Interplay of disordered and ordered regions of a human small heat shock protein yields an ensemble of 'quasi-ordered' states

Abstract

Small heat shock proteins (sHPSs) are nature's 'first responders' to cellular stress, interacting with affected proteins to prevent their aggregation. Little is known about sHSP structure beyond its structured a-crystallin domain (ACD), which is flanked by disordered regions. In the human sHSP HSPB1, the disordered N-terminal region (NTR) represents nearly 50% of the sequence. Here, we present a hybrid approach involving NMR, hydrogen-deuterium exchange mass spectrometry, and modeling to provide the first residue-level characterization of the NTR. The results support a model in which multiple grooves on the ACD interact with specific NTR regions, creating an ensemble of 'quasi-ordered' NTR states that can give rise to the known heterogeneity and plasticity of HSPB1. Phosphorylation-dependent interactions inform a mechanism by which HSPB1 is activated under stress conditions. Additionally, we examine the effects of disease-associated NTR mutations on HSPB1 structure and dynamics, leveraging our emerging structural insights.

Data availability

NMR resonance assignments have been deposited in BMRB; accession number 27681.Data generated for this study are included in the manuscript and supporting figures and tables.Source data for HDXMS data included in Figures 7 and 9 and associated Supplemental Tables are provided as Excel spreadsheet.

The following data sets were generated

Article and author information

Author details

  1. Amanda F Clouser

    Department of Biochemistry, University of Washington, Seattle, United States
    Competing interests
    The authors declare that no competing interests exist.
  2. Hannah ER Baughman

    Department of Biochemistry, University of Washington, Seattle, United States
    Competing interests
    The authors declare that no competing interests exist.
  3. Benjamin Basanta

    Department of Biochemistry, University of Washington, Seattle, United States
    Competing interests
    The authors declare that no competing interests exist.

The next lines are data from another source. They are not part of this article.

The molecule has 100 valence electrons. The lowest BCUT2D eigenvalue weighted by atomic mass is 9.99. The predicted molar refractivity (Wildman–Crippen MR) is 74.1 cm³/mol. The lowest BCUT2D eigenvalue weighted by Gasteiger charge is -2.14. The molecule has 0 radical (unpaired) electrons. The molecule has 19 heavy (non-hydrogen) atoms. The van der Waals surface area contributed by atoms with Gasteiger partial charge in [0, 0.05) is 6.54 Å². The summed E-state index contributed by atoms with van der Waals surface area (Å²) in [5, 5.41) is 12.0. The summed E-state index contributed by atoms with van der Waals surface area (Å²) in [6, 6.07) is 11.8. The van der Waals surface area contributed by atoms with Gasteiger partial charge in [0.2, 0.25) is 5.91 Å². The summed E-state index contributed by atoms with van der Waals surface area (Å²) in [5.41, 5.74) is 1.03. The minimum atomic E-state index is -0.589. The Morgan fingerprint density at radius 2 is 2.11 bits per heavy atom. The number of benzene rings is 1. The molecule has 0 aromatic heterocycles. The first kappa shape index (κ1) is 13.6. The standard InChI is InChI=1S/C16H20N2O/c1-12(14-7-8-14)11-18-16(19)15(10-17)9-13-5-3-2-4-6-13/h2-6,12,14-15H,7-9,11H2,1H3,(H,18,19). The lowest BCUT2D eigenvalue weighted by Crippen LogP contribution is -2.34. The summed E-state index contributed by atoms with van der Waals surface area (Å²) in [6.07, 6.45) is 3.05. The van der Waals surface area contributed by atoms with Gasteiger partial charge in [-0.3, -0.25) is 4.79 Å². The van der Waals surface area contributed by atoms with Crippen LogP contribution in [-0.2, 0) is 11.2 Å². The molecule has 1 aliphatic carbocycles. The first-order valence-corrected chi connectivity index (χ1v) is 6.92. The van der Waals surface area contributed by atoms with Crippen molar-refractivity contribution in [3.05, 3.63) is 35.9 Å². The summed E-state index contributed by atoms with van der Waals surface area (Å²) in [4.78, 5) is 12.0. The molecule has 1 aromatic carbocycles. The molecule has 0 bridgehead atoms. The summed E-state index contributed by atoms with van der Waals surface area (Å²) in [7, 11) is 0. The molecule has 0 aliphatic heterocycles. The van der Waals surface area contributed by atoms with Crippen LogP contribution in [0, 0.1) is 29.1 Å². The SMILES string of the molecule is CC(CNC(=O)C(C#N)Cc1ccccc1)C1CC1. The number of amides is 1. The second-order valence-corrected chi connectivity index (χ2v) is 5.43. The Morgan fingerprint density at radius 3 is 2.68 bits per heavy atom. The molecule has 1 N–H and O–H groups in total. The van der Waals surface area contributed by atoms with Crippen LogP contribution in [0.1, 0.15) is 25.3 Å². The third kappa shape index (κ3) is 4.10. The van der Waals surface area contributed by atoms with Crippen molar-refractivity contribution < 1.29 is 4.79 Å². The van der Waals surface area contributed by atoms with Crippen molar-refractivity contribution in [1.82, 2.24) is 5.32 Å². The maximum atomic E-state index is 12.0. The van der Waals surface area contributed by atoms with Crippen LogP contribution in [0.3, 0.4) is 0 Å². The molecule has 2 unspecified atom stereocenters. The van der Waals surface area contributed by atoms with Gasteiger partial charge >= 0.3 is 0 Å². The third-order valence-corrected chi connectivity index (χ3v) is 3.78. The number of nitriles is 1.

4. Miklos Guttman

    Department of Medicinal Chemistry, University of Washington, Seattle, United States
    Competing interests
    The authors declare that no competing interests exist.
  5. Abhinav Nath

    Department of Medicinal Chemistry, University of Washington, Seattle, United States
    Competing interests
    The authors declare that no competing interests exist.
  6. Rachel E Klevit

    Department of Biochemistry, University of Washington, Seattle, United States
    For correspondence
    klevit@uw.edu
    Competing interests
    The authors declare that no competing interests exist.
    ORCID icon "This ORCID iD identifies the author of this article:" 0000-0002-3476-969X

Funding

National Eye Institute (R01 EY017370)

  • Rachel E Klevit

National Institute of General Medical Sciences (R01 GM127579)

  • Miklos Guttman

National Institute of General Medical Sciences (NIH T32 GM008268)

  • Amanda F Clouser
  • Hannah ER Baughman

The funders had no role in study design, data collection and interpretation, or the decision to submit the work for publication.

Reviewing Editor

  1. Hannes Neuweiler, University of Würzburg, Germany

Version history

  1. Received: July 16, 2019
  2. Accepted: September 30, 2019
  3. Accepted Manuscript published: October 1, 2019 (version 1)
  4. Version of Record published: October 14, 2019 (version 2)

Copyright

© 2019, Clouser et al.

This article is distributed under the terms of the Creative Commons Attribution License permitting unrestricted use and redistribution provided that the original author and source are credited.

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  1. Amanda F Clouser
  2. Hannah ER Baughman
  3. Benjamin Basanta
  4. Miklos Guttman
  5. Abhinav Nath
  6. Rachel E Klevit
(2019)
Interplay of disordered and ordered regions of a human small heat shock protein yields an ensemble of 'quasi-ordered' states
eLife 8:e50259.
https://doi.org/10.7554/eLife.50259

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https://doi.org/10.7554/eLife.50259

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